Thread Starter

wayneh

Joined Sep 9, 2010
17,172
Does the power supply provide the 100V you mentioned to the LEDs? Another case in which everything seems ok but nothing works.
Roughly, yes, although it moves up and down when a panel is attached. It's more steady at ~95V with no load at all.
 

Thread Starter

wayneh

Joined Sep 9, 2010
17,172
As there are 24 LEDs and if they are connected in series I would only expect each panel to only require about 72 to 80 volts unless there are some series resistors also on the panels. For the panel with the faulty LED I assume it must have failed short circuit for the rest of the LEDs to still work. This would clamp the voltage to the other panels to about 3 to 4 volts less than there would be with 24 LEDs in series. It would be interesting to disconnect this panel to see if the remaining panels then light.

Les.
They do not light even when tested one at a time. Only the one glowing in the photo at ~80V lights at all. I'm thinking of placing a battery in series with the panel to see if the other panels will light with a little more voltage.
 

KeithWalker

Joined Jul 10, 2017
2,456
They do not light even when tested one at a time. Only the one glowing in the photo at ~80V lights at all. I'm thinking of placing a battery in series with the panel to see if the other panels will light with a little more voltage.
If you use more voltage you had better replace the two capacitors with a higher voltage rating or something will go pop!
 

bassbindevil

Joined Jan 23, 2014
507
The SMD LEDs found in light bulbs sometimes have multiple LEDs in series. I bought a cheap 120V bulb thinking I could cut traces to run the LEDs from 12V, but it took much more than 12V across each LED to make them light up. If your panel runs off less than 100V, then the individual SMD LEDs might have two internal LEDs in series, and need 6V to light up. You could use a 9V battery and a 1K resistor to check the individual SMD LEDs.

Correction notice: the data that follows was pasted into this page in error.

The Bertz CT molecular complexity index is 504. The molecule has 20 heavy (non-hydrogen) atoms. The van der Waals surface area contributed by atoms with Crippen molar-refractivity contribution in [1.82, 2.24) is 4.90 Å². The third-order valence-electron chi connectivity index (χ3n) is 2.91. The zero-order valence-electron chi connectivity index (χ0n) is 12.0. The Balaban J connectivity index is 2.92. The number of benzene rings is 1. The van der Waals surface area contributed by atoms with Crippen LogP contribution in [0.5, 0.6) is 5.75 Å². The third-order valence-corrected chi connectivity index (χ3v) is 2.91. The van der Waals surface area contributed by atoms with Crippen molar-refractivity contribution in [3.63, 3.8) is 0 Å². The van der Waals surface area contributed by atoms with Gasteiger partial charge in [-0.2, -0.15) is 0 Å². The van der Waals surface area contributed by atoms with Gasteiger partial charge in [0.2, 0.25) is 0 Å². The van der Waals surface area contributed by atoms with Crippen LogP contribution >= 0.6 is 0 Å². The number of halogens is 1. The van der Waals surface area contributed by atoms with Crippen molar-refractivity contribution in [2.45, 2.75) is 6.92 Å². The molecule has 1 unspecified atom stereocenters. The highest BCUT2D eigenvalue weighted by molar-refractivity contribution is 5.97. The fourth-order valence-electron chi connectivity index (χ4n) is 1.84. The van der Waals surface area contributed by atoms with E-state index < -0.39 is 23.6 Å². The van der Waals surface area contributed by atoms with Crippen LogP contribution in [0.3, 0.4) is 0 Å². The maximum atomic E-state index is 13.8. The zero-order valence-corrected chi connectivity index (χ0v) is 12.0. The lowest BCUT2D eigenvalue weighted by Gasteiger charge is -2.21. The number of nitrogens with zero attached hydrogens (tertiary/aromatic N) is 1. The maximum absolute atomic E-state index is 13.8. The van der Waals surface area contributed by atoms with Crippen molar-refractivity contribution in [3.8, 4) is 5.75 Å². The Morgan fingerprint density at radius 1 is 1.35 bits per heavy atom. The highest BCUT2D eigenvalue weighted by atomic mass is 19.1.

Thread Starter

wayneh

Joined Sep 9, 2010
17,172
It's the LEDs. I've just done some probing with a battery and resistor much as mentioned by @bassbindevil. The LEDs are in parallel pairs and when you probe one, both light up (if they're working). Each panel is a series string of 12 pairs. I didn't probe all of the 8 panels but on the ones I looked at, there were occasional pairs that would not light and so the whole series string is dark. The single panel that lit a little got very bright (it was connected to the PSU) when I probed the pair where one LED was dark. This all tells me that the PSU may be fine but the panels are kaput. Oh well.
 
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Thread Starter

wayneh

Joined Sep 9, 2010
17,172
Further testing showed that each white panel (like the one pictured) in the lamp had a single failed LED. The panel would light fully if that one bad LED was bypassed with, say, a 1K resistor. In the course of this testing I observed that the power supply voltage was occasionally much higher. I'm sorry I can't recall the value but 180V sticks in my mind.

I quit working on this thing because I speculated that the sporadic high-voltage condition caused one LED to fail like a fuse on each panel, breaking the circuit. I don't bother fixing SMPSs (even if I could).